Zhao Minghao: The 'spy balloon' farce reflects U.S.'s hysteria towards China

  • Zhao Minghao, a special commentator on current affairs for CGTN, is a professor at the Institute of International Studies under Fudan University and a China Forum expert.


    Recently, the Pentagon spokesperson Brigadier General Patrick Ryder admitted that the Chinese "spy balloon,” shot down by U.S. fighter jets over the Atlantic in February, gathered no intelligence during its journey over America. This was quite a buzzkill for the hawks in the U.S. who were rubbing their hands with glee, ready to wave the investigation findings as a smoking gun of China's nefarious intentions.

    It turns out the whole thing was a political farce. From the outset, China had made it clear that it was not a "spy balloon,” but rather an unmanned civilian airship used for meteorological research. The poor thing was blown off-course due to westerly winds and its limited control capabilities, and drifted, quite innocently, into American airspace.

    However, the U.S. chose to ignore China's explanation and shot the balloon down. Later, U.S. defense and intelligence agencies made joint efforts to inspect the equipment onboard. Now that the truth is out, even their attempt to save face with a "no spying occurred during the flight" seems laughable at best. The hawks and the Biden administration can't escape the fact that they've ended up with egg on their faces.

    The deliberate manipulation of the so-called "China threat" by the U.S. and its hysteria towards China have been unmistakably exposed in this farcical episode. Anti-China congressmen like Marco Rubio and Mike Gallagher were quick to hop on their soapboxes, accusing China of espionage and violating U.S. sovereignty. They tried to portray the U.S. as a victim of other countries' reconnaissance activities.

    These Republican representatives saw this as a chance to kill two birds with one stone, stoking up the "China threat" narrative on one hand and labelling Biden administration as being soft on China on the other. As expected, under domestic political pressure, the Biden administration made a series of overreactions to show a tough stance on China, including Secretary of State Antony Blinken's postponement of his scheduled visit to China in February.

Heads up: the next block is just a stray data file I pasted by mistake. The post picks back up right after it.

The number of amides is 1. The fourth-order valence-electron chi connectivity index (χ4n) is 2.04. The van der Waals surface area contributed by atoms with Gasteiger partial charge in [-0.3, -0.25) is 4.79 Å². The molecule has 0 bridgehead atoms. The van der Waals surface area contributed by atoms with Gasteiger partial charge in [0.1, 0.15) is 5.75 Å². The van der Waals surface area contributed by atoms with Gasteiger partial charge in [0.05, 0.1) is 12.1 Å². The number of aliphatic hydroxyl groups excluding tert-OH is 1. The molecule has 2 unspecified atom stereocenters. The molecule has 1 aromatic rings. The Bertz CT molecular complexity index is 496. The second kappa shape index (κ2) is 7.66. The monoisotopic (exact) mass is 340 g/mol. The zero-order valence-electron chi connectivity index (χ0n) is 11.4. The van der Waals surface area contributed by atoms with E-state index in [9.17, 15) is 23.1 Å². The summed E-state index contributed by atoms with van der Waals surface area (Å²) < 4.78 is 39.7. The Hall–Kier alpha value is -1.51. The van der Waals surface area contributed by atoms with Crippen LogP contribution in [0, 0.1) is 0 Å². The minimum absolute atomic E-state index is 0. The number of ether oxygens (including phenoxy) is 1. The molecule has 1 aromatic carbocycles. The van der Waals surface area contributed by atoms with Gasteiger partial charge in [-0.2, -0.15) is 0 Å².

The first half of this year should have been a crucial time window for implementing the consensus reached by the heads of state of China and the U.S. in Bali, and for stabilizing relations between the two countries. However, due to the mishandling of the "spy balloon" incident, China-U.S. relations have been negatively impacted, causing severe damage to the strategic trust between the two countries.

    At the root of the matter, America's flawed perception of China and the intense partisan infighting within the U.S. are the fundamental reasons for the major difficulties in China-U.S. relations and are key obstacles to effective diplomacy between the two sides. As long as America's "China phobia" is not gone, farcical episodes like the "spy balloon" are likely to recur.

    It should be noted that the "spy balloon" farce has further damaged the American public's perception of China. The hawks are trying to manipulate this event to normalize the "China threat", thus indoctrinating and mobilizing the U.S. public around the issue of strategic competition between the two countries. Sadly, a vicious cycle has already been formed. On one hand, the fake news operation by U.S. politicians has only strengthened the public's distaste for China.

    On the other hand, this manipulated public sentiment serves as fuel for the hawkish politicians to keep the pressure on China. Playing the "China card" has become a popular tactic to gain political mileage and win votes, with both the Republicans and Democrats trying to outdo each other in showing who can be tougher on China. And so, the China policy finds itself an unwilling pawn in this homegrown political showdown.

    A study by the U.S.-China Business Council has revealed that the number of bills concerning China in the U.S. Congress has seen a rather impressive uptick since 2017. The 118th Congress, which took office in January, set up a "Select Committee on the Strategic Competition Between the United States and the Chinese Communist Party" in the House of Representatives, trying to stoke the fire and drum up pressure on the Taiwan question, export control, tech cold war, and military containment.

    Not long ago, during Blinken's visit to China, the Chinese side proposed building a stable, predictable and constructive China-U.S. relationship, calling on the U.S. to handle unexpected incidents "calmly, professionally and rationally." There is no doubt that the "spy balloon" farce exemplifies the opposite: the U.S. was anything but calm, professional or rational. Despite attempts by the Biden administration to turn the page on this incident, it's evident that profound soul-searching is needed.

    The U.S. must correct its misconceptions about China, reduce the negative impact of domestic political struggles on China-U.S. relations, and work constructively with China to create favorable conditions for stabilizing bilateral relations.

    (This article was first published on CGTN on Jul 4, 2023.)

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